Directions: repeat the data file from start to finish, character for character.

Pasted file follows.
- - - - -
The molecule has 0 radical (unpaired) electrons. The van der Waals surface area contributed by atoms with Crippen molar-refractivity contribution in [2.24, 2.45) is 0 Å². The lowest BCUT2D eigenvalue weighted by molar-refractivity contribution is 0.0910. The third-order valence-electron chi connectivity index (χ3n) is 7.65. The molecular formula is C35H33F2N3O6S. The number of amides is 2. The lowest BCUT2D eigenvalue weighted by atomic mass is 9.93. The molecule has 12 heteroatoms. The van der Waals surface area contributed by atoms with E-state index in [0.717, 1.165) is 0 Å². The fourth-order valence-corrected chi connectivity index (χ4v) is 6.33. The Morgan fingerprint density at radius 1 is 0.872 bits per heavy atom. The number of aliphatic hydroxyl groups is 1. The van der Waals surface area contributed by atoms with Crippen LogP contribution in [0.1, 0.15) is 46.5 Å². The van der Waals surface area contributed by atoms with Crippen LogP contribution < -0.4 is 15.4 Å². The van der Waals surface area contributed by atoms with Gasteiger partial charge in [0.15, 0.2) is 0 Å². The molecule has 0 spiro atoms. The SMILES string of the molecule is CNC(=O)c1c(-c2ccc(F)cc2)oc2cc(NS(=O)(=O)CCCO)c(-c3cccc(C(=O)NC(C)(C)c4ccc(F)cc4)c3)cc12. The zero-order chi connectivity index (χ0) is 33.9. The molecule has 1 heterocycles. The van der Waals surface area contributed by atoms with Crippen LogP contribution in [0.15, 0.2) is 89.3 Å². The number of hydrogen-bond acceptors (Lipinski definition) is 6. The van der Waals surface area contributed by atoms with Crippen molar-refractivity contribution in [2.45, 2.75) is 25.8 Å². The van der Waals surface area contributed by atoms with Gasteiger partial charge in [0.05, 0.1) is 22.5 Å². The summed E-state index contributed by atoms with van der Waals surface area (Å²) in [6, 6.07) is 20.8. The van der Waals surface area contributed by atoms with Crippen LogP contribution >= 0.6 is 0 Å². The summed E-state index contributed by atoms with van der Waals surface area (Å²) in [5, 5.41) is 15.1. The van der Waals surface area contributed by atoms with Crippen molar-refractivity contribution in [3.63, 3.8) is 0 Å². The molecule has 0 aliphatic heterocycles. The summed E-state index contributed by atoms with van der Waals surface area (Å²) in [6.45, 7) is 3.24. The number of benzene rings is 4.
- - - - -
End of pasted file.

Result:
The molecule has 0 radical (unpaired) electrons. The van der Waals surface area contributed by atoms with Crippen molar-refractivity contribution in [2.24, 2.45) is 0 Å². The lowest BCUT2D eigenvalue weighted by molar-refractivity contribution is 0.0910. The third-order valence-electron chi connectivity index (χ3n) is 7.65. The molecular formula is C35H33F2N3O6S. The number of amides is 2. The lowest BCUT2D eigenvalue weighted by atomic mass is 9.93. The molecule has 12 heteroatoms. The van der Waals surface area contributed by atoms with E-state index in [0.717, 1.165) is 0 Å². The fourth-order valence-corrected chi connectivity index (χ4v) is 6.33. The Morgan fingerprint density at radius 1 is 0.872 bits per heavy atom. The number of aliphatic hydroxyl groups is 1. The van der Waals surface area contributed by atoms with Crippen LogP contribution in [0.1, 0.15) is 46.5 Å². The van der Waals surface area contributed by atoms with Crippen LogP contribution < -0.4 is 15.4 Å². The van der Waals surface area contributed by atoms with Gasteiger partial charge in [0.15, 0.2) is 0 Å². The molecule has 0 spiro atoms. The SMILES string of the molecule is CNC(=O)c1c(-c2ccc(F)cc2)oc2cc(NS(=O)(=O)CCCO)c(-c3cccc(C(=O)NC(C)(C)c4ccc(F)cc4)c3)cc12. The zero-order chi connectivity index (χ0) is 33.9. The molecule has 1 heterocycles. The van der Waals surface area contributed by atoms with Crippen LogP contribution in [0.15, 0.2) is 89.3 Å². The number of hydrogen-bond acceptors (Lipinski definition) is 6. The van der Waals surface area contributed by atoms with Crippen molar-refractivity contribution in [2.45, 2.75) is 25.8 Å². The van der Waals surface area contributed by atoms with Gasteiger partial charge in [0.05, 0.1) is 22.5 Å². The summed E-state index contributed by atoms with van der Waals surface area (Å²) in [6, 6.07) is 20.8. The van der Waals surface area contributed by atoms with Crippen LogP contribution >= 0.6 is 0 Å². The summed E-state index contributed by atoms with van der Waals surface area (Å²) in [5, 5.41) is 15.1. The van der Waals surface area contributed by atoms with Crippen molar-refractivity contribution in [3.63, 3.8) is 0 Å². The molecule has 0 aliphatic heterocycles. The summed E-state index contributed by atoms with van der Waals surface area (Å²) in [6.45, 7) is 3.24. The number of benzene rings is 4.